I find myself spending more and more time digging around in Google Webmaster Tools lately. When I started in SEO I thought that Analytics would be where the action was – that’s where all the exciting traffic and revenue stuff is, after all.
But since moving into a more technical role here at Blueclaw it’s hard to deny that Webmaster Tools has a wealth of useful data and, for my money, it’s one of the best ways to keep track of a site’s interactions with the Big G.
Admittedly, it helps that it’s free and that we ensure that it’s properly configured on every site we work with.
One of the more obscure aspects of GWMT (though I’m starting to see it referenced more regularly these days – which is perhaps a sign of its increased efficacy of late) is the ‘URL Parameters’ section hidden away under ‘Crawl’. It comes with an exciting warning that messing around with it might lead to many of your pages disappearing from search, which is an ominous idea.
Ominous, that is, unless you have a shedload of potentially duplicate pages floating around in Google’s index and a burning desire to trim them down.
You might also find that your site’s ratio of indexed pages is really low, but some of what you do have in there looks low quality – URLs that include question marks followed by odd parameters like utm_source, replytocom, stuff that looks like session IDs and if you’re an Ecommerce vendor you might discover hundreds of variations on what you thought was a pretty simple product page.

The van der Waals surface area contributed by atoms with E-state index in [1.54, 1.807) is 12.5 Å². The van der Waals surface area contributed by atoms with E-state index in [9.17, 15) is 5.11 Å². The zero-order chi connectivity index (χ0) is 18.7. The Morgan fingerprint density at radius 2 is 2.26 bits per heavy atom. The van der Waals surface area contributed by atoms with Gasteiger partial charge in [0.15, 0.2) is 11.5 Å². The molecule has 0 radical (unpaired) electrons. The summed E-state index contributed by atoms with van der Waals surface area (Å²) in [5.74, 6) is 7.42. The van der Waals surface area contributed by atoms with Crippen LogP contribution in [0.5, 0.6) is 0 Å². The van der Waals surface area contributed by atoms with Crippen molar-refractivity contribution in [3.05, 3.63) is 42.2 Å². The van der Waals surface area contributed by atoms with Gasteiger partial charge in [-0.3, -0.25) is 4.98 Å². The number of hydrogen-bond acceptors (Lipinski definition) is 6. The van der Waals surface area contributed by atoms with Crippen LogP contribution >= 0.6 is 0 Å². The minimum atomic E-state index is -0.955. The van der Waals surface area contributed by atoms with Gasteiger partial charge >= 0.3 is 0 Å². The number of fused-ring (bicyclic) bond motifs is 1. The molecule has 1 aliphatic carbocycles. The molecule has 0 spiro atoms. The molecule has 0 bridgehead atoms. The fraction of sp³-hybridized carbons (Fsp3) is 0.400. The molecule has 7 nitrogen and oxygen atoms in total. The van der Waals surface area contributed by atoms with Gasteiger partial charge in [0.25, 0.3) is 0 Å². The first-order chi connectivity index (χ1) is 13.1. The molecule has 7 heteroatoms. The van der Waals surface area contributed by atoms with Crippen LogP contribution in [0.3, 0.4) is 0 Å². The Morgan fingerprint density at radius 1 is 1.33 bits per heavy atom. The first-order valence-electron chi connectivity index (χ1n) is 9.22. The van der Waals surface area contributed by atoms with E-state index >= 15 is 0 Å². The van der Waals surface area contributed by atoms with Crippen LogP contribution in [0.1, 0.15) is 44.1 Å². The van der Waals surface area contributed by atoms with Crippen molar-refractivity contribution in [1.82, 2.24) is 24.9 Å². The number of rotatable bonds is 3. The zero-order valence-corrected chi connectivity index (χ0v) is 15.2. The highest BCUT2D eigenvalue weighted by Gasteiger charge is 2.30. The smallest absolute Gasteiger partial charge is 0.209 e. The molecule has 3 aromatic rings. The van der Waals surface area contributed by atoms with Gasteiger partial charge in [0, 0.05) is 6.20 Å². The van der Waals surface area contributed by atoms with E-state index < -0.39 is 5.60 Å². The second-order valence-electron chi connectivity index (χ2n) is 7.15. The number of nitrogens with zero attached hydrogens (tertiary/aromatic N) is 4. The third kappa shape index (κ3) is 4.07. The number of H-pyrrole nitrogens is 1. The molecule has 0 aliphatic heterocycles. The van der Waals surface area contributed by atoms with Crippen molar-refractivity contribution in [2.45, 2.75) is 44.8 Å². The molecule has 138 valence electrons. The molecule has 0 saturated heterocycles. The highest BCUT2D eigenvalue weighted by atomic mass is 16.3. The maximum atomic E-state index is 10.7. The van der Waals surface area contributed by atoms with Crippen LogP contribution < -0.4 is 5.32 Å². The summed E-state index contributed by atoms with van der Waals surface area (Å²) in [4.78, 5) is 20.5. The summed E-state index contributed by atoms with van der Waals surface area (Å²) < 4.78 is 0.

If Google is spending ages indexing all these low quality pages, it could well be missing out on some of your quality stuff – or downgrading its opinion of your site overall.
What are URL Parameters?
A URL parameter is essentially a query string that contains data that does not fit conveniently into the hierarchical path structure of the site.
The question mark separates the hierarchical part of the URL from the query string, while the field-value pair separated by an equals sign (e.g. in the parameter utm_source=twitter, ‘utm_source’ is the field and ‘twitter’ is the value) is the parameter itself. These can be strung together by use of the ‘&’ (ampersand) symbol or a semi-colon.
These parameters can be performing various duties on your URLs; they may simply be for tracking (such as with session IDs, Analytics segmentation etc.), performing specific functions such as enabling a print view or, often in an Ecommerce environment, changing the way a page displays by sorting, limiting or otherwise changing the page’s content.
For example, if you’re running an Ecommerce site with several categories and subcategories you may have included ways to order the products available in each one, as well as parameter-based filters to help users find the exact kind of product they’re searching for. This could lead to a situation where you have the following URLs being crawled:
That’s quite a few URLs for what is effectively the same content – now imagine this over every category and subcategory on your site, it can really add up.
You might want to try resolving this problem by setting up Robots.txt rules to block indexation of some of the parameters (limit/order for example), or you could try and append ‘noindex, follow’ to certain URLs that include a query string.